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European Environment Council

Volume 577: debated on Thursday 13 March 2014

My right hon. Friend the Secretary of State for Energy and Climate Change and I represented the UK at the European Environment Council meeting in Brussels on 3 March. Paul Wheelhouse, Minister for Environment and Climate Change in the Scottish Government, and Alun Davies, Minister for Natural Resources and Food in the Welsh Government, also attended.

After adopting the agenda for the meeting, Environment Ministers discussed the framework for climate and energy in the period 2020 to 2030. The UK was joined by numerous member states, including Germany and France, in supporting a call for an agreement at the European Council in March. The majority of member states endorsed a greenhouse gas target of at least 40% with the UK and Sweden calling for a prospective target of 50% in the context of an ambitious agreement. The Secretary of State clarified that the UK could support a binding EU renewables target of 27% providing it could never become binding on member states nor be translated into national targets via EU-level action. Several member states welcomed the Commission’s proposal for reform of the emissions trading system, with the UK and Denmark calling for reform to be preceded by cancellation of allowances. Some Ministers called for more information and discussion on burden sharing.

Outside of Council, the Secretary of State joined the green growth group in co-signing a letter along with 12 other Ministers from the group, including those from France, Germany, Italy and Spain. The statement called for the European Council in March: to agree on the core elements of a climate and energy framework for 2030; to agree a domestic greenhouse gas target of at least 40%; an EU-level renewable energy target of at least 27% (which should not be translated into binding national targets); and asked the Council to consider the use of high-quality international carbon credits in the context of increasing climate ambition.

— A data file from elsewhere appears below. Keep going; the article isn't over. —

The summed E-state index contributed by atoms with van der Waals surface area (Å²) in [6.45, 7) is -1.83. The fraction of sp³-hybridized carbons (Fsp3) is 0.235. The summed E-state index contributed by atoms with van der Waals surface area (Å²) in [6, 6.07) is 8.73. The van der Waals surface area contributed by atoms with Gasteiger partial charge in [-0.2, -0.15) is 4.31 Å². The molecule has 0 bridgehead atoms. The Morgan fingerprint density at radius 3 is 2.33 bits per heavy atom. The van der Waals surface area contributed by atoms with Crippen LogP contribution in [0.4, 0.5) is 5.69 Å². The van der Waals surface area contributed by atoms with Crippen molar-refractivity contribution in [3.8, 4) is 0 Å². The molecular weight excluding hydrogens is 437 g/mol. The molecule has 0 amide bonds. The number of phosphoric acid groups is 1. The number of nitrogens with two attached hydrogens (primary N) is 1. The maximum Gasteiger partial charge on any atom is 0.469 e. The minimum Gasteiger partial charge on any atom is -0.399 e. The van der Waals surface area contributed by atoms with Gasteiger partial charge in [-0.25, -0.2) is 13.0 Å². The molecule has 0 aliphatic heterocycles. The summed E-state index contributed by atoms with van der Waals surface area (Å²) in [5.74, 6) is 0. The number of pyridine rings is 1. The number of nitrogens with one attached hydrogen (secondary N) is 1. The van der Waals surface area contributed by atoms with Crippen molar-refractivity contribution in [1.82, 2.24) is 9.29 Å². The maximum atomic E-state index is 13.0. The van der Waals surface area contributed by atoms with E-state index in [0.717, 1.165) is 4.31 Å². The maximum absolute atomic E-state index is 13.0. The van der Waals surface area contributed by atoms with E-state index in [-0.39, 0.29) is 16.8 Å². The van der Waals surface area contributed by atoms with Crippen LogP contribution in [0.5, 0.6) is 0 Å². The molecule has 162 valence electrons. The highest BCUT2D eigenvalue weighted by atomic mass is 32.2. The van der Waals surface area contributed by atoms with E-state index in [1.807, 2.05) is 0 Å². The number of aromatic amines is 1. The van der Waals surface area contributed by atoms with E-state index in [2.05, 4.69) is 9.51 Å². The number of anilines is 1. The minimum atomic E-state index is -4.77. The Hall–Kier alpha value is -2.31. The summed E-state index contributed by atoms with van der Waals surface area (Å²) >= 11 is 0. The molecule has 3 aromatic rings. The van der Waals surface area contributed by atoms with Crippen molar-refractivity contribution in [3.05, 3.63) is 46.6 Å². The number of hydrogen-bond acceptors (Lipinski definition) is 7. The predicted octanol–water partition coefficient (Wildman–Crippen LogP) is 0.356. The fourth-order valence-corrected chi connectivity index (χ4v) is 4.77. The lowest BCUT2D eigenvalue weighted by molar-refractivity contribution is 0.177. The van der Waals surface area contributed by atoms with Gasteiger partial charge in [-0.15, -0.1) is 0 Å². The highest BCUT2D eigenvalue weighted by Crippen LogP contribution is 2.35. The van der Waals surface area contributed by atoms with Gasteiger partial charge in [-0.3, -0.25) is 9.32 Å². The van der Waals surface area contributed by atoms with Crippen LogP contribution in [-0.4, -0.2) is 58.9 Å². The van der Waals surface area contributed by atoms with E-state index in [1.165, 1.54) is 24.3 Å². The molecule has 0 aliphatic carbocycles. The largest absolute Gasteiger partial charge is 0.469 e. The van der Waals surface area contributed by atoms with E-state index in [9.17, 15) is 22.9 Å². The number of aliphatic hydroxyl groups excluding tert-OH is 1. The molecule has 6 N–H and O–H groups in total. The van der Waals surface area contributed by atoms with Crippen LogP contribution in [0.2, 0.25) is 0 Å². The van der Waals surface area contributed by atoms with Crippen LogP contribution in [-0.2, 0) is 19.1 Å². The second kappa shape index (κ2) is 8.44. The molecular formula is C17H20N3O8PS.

The Council considered a presidency compromise text on the proposal to allow member states to restrict or prohibit the cultivation of GMOs in all or part of their territory. Most member states, including the UK, supported reopening discussions on the basis of the presidency’s compromise although several noted they would like to see further technical revisions before possible agreement. I stressed that the EU was falling behind the rest of the world in terms of utilising GMOs. I recognised the difficulty for other member states and wanted to ensure there was legally-sound flexibility for countries or regions to opt-out of cultivating GM crops if they so wished. The presidency confirmed that a technical discussion of its compromise proposal would now be taken forward.

There was an exchange of views on greening the European semester. The UK, supported by Lithuania, favoured fostering greater green jobs and resource efficiency but underlined sensitivities around discussing taxation policy in Environment Council. The UK was clear that any decisions on tax should be taken by Finance Ministers in ECOFIN. Most member states supported greening the semester including a shift to “green taxation” and strengthening the role of Environment Ministers. Some advocated greater focus on resource efficiency and the need for indicators and targets. France underlined the costs of inaction while others pointed to the lack of access to finance as a barrier to the uptake of green technology which also had a disproportionate impact on innovative SMEs.

Under other business, the Commission emphasised the urgency of agreeing the ratification of the Kyoto protocol’s second commitment period before the 2015 conference of the parties. The Secretary of State highlighted that agreeing the amendment to the monitoring mechanism regulation under the European Parliament’s mandate risked making mistakes due to the lack of consideration.

The Commission presented its air quality package and noted that poor air quality was the main cause of early mortality in Europe’s urban areas and the economic damage caused through lost workdays and healthcare costs.

The Commission also introduced a communication on tackling illegal wildlife trafficking noting that the trade was a multi-billion euro business and the EU remained a transit point for wildlife products. The UK provided an update on the recent London conference including the launch of the elephant protection initiative. On shale gas, the Commission explained their aim to ensure extraction and exploitation would command support and confidence in all stakeholders. The UK, Poland and Romania stressed the current legislative framework was adequate and questioned the implication that the Commission would bring forward legislation in 18-months’ time. The Commission said the review clause allowed the Commission to take action if member states failed to fulfil their promises. A number of member states supported the establishment of a sub-group to deal with key problems in the review of the large combustion plant best available techniques reference document.

Over lunch, Ministers discussed the soil framework directive. The UK and a majority of member states supported the withdrawal of the current text preferring non-binding measures.